The global export and import of goods is now expected to increase by 3.9 per cent this year, down from the WTO's April forecast of 4.4 per cent.
Next year's growth rate projection was lowered from 4 to 3.7 per cent.
"While trade growth remains strong, this downgrade reflects the heightened tensions that we are seeing between major trading partners," WTO Director General Roberto Azevedo said.
Global trade tensions have escalated in recent months, with the US imposing high tariffs on steel and aluminium imports while also targeting 250 billion dollars' worth of Chinese imports. China and the European Union have reacted with retaliatory measures.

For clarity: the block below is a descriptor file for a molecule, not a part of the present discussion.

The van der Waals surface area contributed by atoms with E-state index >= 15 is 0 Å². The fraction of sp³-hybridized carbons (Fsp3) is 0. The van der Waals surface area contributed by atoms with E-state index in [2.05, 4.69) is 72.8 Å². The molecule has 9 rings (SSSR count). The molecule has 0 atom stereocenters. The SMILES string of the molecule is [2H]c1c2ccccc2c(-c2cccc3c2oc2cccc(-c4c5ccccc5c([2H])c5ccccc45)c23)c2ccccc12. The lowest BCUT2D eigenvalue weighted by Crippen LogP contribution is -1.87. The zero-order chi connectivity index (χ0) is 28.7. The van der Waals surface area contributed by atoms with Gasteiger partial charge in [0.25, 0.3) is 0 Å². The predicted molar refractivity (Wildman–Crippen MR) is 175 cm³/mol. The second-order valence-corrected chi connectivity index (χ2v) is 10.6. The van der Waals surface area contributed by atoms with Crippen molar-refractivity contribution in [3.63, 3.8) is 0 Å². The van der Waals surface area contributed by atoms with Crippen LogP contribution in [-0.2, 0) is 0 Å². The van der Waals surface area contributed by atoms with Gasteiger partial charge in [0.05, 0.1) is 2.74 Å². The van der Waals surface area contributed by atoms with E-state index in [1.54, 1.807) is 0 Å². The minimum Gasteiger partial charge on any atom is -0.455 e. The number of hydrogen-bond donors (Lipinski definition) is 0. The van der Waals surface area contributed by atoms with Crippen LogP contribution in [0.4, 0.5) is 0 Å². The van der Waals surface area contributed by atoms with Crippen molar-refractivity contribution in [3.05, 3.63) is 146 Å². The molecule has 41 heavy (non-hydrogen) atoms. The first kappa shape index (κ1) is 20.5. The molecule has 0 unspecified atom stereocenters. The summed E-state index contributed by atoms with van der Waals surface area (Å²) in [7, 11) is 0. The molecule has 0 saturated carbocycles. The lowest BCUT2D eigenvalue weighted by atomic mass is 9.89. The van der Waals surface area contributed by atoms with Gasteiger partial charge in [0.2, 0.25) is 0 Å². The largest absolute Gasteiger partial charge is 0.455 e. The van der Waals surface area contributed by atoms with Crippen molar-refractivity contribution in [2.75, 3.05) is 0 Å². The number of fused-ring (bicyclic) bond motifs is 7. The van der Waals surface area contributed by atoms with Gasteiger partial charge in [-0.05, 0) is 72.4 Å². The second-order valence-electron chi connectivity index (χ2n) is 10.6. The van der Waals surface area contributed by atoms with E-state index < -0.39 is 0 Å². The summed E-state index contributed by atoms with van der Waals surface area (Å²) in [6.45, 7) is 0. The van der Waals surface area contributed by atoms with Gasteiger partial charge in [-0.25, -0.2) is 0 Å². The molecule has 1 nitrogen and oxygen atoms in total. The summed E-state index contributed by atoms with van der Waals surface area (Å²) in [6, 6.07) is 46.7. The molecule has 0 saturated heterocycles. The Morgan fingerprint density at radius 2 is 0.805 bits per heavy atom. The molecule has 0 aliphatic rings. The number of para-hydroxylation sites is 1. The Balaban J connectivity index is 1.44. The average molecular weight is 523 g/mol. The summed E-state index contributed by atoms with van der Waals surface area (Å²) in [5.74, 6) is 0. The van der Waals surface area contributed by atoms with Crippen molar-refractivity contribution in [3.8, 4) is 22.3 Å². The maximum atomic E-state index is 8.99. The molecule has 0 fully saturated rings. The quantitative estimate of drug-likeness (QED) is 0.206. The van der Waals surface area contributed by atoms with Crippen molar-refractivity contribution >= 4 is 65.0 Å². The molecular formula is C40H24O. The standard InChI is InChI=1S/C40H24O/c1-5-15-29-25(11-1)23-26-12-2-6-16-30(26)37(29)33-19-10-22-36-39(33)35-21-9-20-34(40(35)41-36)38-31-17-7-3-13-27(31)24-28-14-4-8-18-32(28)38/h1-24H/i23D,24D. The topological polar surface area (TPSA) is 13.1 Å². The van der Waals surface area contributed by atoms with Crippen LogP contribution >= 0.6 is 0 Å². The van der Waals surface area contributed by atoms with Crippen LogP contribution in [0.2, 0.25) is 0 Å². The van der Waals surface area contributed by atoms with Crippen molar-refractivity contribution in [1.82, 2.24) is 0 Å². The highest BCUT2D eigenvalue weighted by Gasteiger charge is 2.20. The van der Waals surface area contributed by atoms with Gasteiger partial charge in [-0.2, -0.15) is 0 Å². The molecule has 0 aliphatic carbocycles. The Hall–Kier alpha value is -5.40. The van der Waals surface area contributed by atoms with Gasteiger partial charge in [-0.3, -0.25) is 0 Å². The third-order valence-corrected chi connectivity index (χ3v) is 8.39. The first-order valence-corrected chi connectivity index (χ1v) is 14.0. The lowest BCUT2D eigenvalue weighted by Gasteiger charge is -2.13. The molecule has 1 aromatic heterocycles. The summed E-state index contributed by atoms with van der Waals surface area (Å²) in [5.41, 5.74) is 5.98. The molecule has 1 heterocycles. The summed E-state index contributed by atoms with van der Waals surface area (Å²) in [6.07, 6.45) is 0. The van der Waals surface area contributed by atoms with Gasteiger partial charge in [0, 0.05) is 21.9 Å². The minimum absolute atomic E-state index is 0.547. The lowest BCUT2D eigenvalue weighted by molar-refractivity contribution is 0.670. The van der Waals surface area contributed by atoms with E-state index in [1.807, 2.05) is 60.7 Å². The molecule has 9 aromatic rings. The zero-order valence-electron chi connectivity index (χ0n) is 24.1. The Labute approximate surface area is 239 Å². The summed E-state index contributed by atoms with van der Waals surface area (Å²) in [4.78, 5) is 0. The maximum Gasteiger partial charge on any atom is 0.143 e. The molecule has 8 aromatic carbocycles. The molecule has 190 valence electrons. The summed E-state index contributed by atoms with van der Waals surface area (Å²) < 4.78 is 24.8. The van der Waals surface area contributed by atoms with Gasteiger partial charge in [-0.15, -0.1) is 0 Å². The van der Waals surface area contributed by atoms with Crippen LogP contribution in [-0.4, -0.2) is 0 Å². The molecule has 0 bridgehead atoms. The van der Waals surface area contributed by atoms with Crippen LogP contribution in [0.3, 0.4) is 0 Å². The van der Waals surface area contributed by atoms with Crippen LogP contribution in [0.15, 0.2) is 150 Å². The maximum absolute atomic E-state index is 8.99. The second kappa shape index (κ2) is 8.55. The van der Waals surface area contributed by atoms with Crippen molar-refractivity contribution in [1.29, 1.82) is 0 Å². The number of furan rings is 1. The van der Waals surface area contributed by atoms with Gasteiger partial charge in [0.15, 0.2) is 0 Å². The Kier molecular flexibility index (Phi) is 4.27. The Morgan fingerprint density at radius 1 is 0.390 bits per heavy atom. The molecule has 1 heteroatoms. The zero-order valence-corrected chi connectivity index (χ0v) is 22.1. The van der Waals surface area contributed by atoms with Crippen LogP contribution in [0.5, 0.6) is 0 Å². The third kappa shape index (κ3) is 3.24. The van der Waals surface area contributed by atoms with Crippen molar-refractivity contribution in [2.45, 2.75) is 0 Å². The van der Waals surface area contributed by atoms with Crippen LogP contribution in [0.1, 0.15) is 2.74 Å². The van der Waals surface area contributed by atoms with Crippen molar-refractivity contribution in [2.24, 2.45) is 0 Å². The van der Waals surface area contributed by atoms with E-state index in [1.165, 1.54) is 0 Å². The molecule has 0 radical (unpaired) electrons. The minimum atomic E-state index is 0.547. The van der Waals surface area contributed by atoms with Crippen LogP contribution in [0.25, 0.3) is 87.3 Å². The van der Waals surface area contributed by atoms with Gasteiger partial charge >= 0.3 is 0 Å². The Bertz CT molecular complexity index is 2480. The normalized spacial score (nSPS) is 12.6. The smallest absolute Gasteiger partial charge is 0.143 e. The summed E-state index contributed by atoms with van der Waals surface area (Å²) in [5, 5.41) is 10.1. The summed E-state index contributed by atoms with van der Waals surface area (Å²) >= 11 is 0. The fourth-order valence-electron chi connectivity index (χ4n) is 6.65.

In April, the WTO had warned that this escalation could hurt otherwise strong growth.
Although the tariffs have had little direct effect so far, they have created uncertainties that may already have led to lower investments, the WTO said Thursday.
"More than ever, it is critical for governments to work through their differences and show restraint," Azevedo added.
The WTO said tariffs are only one of several risks to global trade. Interest rate increases in developed countries could drain capital from developing and emerging economies while commodity supplies could be threatened by geopolitical tensions, the WTO said.
The WTO also warned that China's economic shift from investment towards domestic consumption may affect global trade, as Chinese investments rely heavily on imports.
"Overall, risks to the forecast are considerable and heavily weighted to the downside," the WTO concluded.